As mentioned, the rules and regulations are coded and categorised into five different categories: social distancing, movement restrictions, public health measures, social and economic measures, and lockdowns. They are furthermore distributed into regions, type of source, date of implementation etc. Data collection relies on secondary data review, which involves collation of data and collective discussion on different measures and categorisations. Many actors are participating in the public debate at the moment. To Manili this is problematic:
“They are comparing things that are not comparable, which results in misunderstandings and leading outcomes. It is a mess sometimes, to be honest. We don’t understand a lot of things because people are overlapping things, that are just not comparable.”.
As a response to this, ACAPS provides comparable evidence-based data and analyses, which is mainly open source, so it can be accessed for free.
What is ACAPS?
The humanitarian sector has exploded in the past years. ACAPS was established as a non-profit, non-governmental organisation in 2009 when the humanitarian sector was starting to become more professionalised. According to Manili, it was one of the very first actors to go on the ground for assessment, making this more robust with more academic methodology. Now the group of staff consists of more than 40 full-time professionals dedicated to researching and analysing global crisis specific data supported by a team devoted to communications, fundraising, and finance.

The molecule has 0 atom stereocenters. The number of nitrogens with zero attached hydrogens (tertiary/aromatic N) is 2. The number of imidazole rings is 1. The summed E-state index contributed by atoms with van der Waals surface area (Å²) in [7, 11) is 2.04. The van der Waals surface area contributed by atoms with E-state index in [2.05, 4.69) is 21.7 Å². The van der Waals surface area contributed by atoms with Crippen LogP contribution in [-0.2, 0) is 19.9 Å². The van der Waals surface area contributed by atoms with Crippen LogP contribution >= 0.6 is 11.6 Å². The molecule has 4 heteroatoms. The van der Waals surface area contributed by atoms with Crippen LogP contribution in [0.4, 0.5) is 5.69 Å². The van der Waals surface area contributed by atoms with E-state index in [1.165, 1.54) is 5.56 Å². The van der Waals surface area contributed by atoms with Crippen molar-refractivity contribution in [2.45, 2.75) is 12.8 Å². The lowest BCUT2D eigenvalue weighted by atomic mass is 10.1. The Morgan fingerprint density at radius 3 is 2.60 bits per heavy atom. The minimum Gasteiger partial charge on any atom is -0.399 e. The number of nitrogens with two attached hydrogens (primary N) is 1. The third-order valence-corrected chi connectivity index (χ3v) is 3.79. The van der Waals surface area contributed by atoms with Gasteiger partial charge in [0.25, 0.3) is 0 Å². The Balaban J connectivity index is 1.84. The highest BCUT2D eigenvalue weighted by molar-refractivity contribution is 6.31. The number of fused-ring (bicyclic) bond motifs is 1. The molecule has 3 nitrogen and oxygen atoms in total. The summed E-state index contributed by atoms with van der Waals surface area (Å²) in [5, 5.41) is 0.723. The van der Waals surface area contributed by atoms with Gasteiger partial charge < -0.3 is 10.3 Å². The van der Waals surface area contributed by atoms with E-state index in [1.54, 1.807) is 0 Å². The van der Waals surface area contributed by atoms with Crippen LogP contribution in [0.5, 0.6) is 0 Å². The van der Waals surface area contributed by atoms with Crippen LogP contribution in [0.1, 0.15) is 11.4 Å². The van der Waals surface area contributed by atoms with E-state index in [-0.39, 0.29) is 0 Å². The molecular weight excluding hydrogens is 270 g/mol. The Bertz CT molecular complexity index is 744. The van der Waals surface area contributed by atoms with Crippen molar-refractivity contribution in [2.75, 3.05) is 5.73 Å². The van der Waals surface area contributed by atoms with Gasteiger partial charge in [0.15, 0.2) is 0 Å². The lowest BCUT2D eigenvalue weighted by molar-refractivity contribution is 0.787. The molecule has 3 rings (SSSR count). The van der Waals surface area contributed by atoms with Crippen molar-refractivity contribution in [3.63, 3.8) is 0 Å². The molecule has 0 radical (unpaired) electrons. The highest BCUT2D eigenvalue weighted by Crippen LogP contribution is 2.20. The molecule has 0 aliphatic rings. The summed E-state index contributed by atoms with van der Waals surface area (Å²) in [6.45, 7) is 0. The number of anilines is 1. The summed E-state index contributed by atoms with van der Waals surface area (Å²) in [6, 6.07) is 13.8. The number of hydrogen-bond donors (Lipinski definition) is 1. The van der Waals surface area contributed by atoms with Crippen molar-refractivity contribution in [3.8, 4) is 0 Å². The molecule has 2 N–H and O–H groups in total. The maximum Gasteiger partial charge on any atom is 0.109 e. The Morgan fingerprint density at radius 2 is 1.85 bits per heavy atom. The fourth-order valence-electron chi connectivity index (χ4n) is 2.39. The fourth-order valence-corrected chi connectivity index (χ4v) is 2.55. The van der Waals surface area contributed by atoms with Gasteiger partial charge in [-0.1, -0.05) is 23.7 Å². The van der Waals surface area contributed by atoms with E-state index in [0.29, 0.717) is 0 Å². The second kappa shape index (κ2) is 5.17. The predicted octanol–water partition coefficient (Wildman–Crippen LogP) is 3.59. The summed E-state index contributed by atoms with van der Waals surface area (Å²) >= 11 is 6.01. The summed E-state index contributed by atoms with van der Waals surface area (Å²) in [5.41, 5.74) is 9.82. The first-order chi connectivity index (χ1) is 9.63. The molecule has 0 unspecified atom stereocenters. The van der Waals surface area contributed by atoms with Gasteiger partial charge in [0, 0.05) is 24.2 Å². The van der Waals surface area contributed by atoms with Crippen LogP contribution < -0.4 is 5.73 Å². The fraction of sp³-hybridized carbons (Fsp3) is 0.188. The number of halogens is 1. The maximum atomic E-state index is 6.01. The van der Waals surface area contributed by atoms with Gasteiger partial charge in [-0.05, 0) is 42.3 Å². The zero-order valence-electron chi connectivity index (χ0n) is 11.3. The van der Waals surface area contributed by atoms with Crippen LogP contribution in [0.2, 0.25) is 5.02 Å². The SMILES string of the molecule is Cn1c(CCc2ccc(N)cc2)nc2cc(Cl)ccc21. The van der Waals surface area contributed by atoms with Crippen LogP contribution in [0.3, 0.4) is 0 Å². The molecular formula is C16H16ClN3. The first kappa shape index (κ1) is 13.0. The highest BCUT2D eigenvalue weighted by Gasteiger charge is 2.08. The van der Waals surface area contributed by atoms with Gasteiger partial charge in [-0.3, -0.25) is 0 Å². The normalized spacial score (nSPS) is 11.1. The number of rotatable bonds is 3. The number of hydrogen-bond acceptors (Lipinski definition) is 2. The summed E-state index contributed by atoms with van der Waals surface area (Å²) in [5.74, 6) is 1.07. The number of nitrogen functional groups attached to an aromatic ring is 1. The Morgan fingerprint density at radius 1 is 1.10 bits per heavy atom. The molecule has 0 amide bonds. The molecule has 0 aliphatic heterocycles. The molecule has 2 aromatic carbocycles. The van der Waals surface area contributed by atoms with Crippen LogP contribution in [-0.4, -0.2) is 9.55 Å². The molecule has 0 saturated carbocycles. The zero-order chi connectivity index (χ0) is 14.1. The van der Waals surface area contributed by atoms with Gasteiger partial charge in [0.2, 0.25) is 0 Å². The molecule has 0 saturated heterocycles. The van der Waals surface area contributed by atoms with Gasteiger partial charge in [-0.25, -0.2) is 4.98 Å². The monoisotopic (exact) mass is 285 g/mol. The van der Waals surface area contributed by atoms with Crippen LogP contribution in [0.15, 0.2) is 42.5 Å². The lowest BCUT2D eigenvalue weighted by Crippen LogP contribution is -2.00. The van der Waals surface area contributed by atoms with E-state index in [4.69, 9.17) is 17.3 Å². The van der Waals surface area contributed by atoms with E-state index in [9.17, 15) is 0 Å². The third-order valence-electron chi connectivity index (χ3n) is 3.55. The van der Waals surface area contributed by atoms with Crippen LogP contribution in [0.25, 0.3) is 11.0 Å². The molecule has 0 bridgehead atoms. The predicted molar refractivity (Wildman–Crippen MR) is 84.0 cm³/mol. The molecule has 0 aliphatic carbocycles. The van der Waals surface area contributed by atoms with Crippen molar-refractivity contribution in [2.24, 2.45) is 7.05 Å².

Traineeships at ACAPS
The government measures dataset has been the only project where ACAPS has relied on volunteers’ assistance recently, but other volunteer opportunities can and will emerge. Otherwise, there is the opportunity of one-year traineeships at ACAPS. With this traineeship, you will be educated to become an information analyst in the humanitarian sector. Accordingly, it offers training and insight into humanitarian work, how to handle data, data analysis techniques as well as training in specific softwares.
Global Health Newsletter
Sign up to receive our latest global health stories and news about education, research and opportunities.